Every day, millions of people use the internet to send and receive e-mails, download files and surf websites looking for information or gratification among other things. Every little thing that we do the internet is stored in our computer’s hard disk and can be traced back to us if need be.

After the IT revolution came the inevitable cyber crimes. What followed was the IT Act 2000. as per the Act, any “unlawful acts wherein the computer is used, either as a tool or a target or both” is termed as a ‘cyber crime’.

Imagine forwarding a humorous e-mail attachment to a few of your friends. The next thing you know you’ve been accused of sending an e-mail virus through the attachment. Even sending a virus unknowingly or accidentally can make you liable for up to rupees four crore as fine. And of course, the jail time for three years, if you get convicted. But this is only Section 43 (c) of the Act.

Section 67 of the IT Act is the most serious legislative measure against pornography. Offences of ‘publishing, transmitting or causing to be published, pornographic material in electronic form’ are registered under this section. If you send or forward anything even remotely pornographic in content, it becomes a case of unauthorized electronic publishing, and the Act prescribes imprisonment of up to five years plus rupees one lakh as fine, if the case is a first conviction.

Shuchi Nagpal, the Information Officer at the Asian School of Cyber Laws explains,”the reason why cyber crimes attract greater criminal liability as compared to regular criminal cases, is because the extent of damage is far reaching. Take the case of cyber pornography for instance. Pornographic distribution is not that much through magazines, but over the internet. In order to achieve stricter implementation of cyber rules and to curb illegal activities on the internet, such stringent laws with serious consequences have been enforced.”

‘Hacking’ or the unauthorized access of computer systems and networks is covered by Section 66. it provides for imprisonment of up to three years and a fine of rupees two lakh as penalization. Nowadays, almost all companies have employees logging onto systems with a unique username and password. If someone misuses your identity on the network, then you become liable, whether it was you who committed the crime or not.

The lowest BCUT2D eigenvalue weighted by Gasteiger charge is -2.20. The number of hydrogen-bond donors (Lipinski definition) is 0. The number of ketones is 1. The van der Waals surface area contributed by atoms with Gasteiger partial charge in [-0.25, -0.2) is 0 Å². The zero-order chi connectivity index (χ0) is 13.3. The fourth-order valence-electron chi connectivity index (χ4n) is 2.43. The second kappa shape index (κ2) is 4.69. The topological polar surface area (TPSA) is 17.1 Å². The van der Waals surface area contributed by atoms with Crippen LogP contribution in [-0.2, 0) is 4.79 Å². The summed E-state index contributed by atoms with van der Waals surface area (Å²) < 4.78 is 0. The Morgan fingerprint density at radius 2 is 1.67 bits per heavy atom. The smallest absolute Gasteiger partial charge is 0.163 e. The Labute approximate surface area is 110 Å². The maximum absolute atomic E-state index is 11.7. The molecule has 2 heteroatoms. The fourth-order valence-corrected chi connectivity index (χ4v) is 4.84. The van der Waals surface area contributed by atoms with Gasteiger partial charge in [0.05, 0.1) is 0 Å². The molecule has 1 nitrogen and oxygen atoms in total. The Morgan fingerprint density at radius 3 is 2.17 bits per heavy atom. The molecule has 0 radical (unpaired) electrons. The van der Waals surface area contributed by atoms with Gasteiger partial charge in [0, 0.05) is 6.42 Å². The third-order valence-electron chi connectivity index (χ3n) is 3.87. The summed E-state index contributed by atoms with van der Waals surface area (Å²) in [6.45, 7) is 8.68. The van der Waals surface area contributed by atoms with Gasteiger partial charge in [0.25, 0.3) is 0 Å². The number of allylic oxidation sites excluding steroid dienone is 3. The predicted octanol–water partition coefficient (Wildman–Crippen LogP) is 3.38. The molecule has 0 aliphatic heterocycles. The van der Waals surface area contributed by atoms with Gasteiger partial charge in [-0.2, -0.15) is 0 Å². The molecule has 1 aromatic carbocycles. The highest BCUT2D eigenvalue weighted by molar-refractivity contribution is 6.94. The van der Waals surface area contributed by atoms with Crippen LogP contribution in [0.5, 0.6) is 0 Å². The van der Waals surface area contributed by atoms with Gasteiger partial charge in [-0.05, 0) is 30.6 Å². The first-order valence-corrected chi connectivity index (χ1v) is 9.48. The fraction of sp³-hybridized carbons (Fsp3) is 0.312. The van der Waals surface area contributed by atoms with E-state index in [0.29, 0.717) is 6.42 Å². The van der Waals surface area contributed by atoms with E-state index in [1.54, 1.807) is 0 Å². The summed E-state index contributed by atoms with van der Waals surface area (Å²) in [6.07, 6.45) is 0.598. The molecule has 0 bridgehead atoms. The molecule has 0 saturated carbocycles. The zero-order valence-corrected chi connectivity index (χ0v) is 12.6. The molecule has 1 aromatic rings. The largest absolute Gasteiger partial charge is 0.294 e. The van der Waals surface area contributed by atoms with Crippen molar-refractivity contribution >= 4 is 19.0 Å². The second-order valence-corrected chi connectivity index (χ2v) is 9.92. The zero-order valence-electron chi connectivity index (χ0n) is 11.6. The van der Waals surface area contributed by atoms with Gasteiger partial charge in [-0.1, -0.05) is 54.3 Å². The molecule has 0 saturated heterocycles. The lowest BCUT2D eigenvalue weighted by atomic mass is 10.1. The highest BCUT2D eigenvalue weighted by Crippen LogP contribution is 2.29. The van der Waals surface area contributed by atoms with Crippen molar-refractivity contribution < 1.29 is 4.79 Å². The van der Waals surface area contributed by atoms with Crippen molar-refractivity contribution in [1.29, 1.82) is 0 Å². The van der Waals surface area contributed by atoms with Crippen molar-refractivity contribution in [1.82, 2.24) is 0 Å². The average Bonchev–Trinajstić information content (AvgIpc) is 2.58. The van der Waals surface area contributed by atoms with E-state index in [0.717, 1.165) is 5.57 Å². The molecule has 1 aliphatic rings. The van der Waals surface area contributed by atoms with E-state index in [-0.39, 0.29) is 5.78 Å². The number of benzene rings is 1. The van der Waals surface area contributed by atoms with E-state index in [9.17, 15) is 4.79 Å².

Another activity that could get you in a lot of trouble is posting on internet message boards and bulletins. If you happen to be in an internet discussion group or forum and post some remarks or personal opinions, especially against the Government or the Constitution of India, you become criminally liable and can be sentenced to life imprisonment if convicted!

A big misconception among the masses is that such crimes cannot be traced. On the contrary, tracking emails is very simple. Each time you log on to the internet, you are allotted an IP address which is very easy to trace within a matter of minutes and in some cases hours. But nevertheless, it can be tracked. Another method of tracking down an email is to view the header – all you need to do is the press ‘Options’ button in your e-mail program and go to ‘Preferences’.

This will throw up two boxes where you can view the origin of the e-mail in full detail, including the IP address.

So every time you log on to the internet, be careful what you do. For all you know you might have the men in khaki knocking at your door, and of course your PC!

Do you know your cyber laws?

* Section 43 (c) - sending a virus - Rs four crore fine, three years jail
* Section 67 – forwarding pornographic material - Rs one lakh fine, five years jail
* Section 66 – Hacking into accounts - Rs two lakh fine, three years jail
* Posting remarks against the Government or Constitution – life imprisonment

IT Minister's digital signature hacked

(Source: The Hindu Business Line)

The digital signature is here to stay but must be tested for efficacy to suit the Indian context. The more secure a prison, the greater the thrill in breaking it. The spirit of the erstwhile Alcatraz is testimony to this.